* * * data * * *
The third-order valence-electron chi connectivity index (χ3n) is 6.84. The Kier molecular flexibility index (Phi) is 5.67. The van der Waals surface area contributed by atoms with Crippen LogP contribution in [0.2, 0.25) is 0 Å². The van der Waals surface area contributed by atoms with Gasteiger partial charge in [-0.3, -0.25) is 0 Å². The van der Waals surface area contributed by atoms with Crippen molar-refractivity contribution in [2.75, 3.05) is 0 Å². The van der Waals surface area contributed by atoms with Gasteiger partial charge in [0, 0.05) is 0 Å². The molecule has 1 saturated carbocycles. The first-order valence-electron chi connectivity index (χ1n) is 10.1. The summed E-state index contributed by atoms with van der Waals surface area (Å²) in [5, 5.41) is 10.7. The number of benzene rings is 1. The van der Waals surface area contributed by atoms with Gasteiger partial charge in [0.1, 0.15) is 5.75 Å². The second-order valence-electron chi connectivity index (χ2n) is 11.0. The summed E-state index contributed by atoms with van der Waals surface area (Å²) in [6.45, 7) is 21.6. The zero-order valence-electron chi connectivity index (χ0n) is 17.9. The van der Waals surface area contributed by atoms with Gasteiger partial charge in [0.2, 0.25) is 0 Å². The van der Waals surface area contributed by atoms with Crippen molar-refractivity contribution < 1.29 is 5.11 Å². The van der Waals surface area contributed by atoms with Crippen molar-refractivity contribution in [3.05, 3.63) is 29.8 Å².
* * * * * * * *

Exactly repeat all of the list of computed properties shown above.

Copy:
The third-order valence-electron chi connectivity index (χ3n) is 6.84. The Kier molecular flexibility index (Phi) is 5.67. The van der Waals surface area contributed by atoms with Crippen LogP contribution in [0.2, 0.25) is 0 Å². The van der Waals surface area contributed by atoms with Gasteiger partial charge in [-0.3, -0.25) is 0 Å². The van der Waals surface area contributed by atoms with Crippen molar-refractivity contribution in [2.75, 3.05) is 0 Å². The van der Waals surface area contributed by atoms with Gasteiger partial charge in [0, 0.05) is 0 Å². The molecule has 1 saturated carbocycles. The first-order valence-electron chi connectivity index (χ1n) is 10.1. The summed E-state index contributed by atoms with van der Waals surface area (Å²) in [5, 5.41) is 10.7. The number of benzene rings is 1. The van der Waals surface area contributed by atoms with Gasteiger partial charge in [0.1, 0.15) is 5.75 Å². The second-order valence-electron chi connectivity index (χ2n) is 11.0. The summed E-state index contributed by atoms with van der Waals surface area (Å²) in [6.45, 7) is 21.6. The zero-order valence-electron chi connectivity index (χ0n) is 17.9. The van der Waals surface area contributed by atoms with Gasteiger partial charge in [0.2, 0.25) is 0 Å². The van der Waals surface area contributed by atoms with Crippen molar-refractivity contribution < 1.29 is 5.11 Å². The van der Waals surface area contributed by atoms with Crippen molar-refractivity contribution in [3.05, 3.63) is 29.8 Å².